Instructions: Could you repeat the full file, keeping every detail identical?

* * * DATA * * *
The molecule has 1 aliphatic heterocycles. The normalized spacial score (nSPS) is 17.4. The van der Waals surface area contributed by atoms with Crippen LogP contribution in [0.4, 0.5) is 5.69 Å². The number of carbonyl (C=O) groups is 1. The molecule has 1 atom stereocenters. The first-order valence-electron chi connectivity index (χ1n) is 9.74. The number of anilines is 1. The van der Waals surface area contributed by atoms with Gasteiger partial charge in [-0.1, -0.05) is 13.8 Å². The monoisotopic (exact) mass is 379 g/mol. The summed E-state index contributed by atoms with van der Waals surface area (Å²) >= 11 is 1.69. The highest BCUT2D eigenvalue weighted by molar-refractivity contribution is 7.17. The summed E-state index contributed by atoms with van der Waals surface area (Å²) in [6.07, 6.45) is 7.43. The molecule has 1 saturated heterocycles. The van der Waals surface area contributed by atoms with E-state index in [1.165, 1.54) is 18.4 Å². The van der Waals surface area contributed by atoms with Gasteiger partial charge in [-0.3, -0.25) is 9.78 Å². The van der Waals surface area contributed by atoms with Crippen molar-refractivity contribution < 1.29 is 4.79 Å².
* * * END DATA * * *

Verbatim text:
The molecule has 1 aliphatic heterocycles. The normalized spacial score (nSPS) is 17.4. The van der Waals surface area contributed by atoms with Crippen LogP contribution in [0.4, 0.5) is 5.69 Å². The number of carbonyl (C=O) groups is 1. The molecule has 1 atom stereocenters. The first-order valence-electron chi connectivity index (χ1n) is 9.74. The number of anilines is 1. The van der Waals surface area contributed by atoms with Gasteiger partial charge in [-0.1, -0.05) is 13.8 Å². The monoisotopic (exact) mass is 379 g/mol. The summed E-state index contributed by atoms with van der Waals surface area (Å²) >= 11 is 1.69. The highest BCUT2D eigenvalue weighted by molar-refractivity contribution is 7.17. The summed E-state index contributed by atoms with van der Waals surface area (Å²) in [6.07, 6.45) is 7.43. The molecule has 1 saturated heterocycles. The van der Waals surface area contributed by atoms with E-state index in [1.165, 1.54) is 18.4 Å². The van der Waals surface area contributed by atoms with Gasteiger partial charge in [-0.3, -0.25) is 9.78 Å². The van der Waals surface area contributed by atoms with Crippen molar-refractivity contribution < 1.29 is 4.79 Å².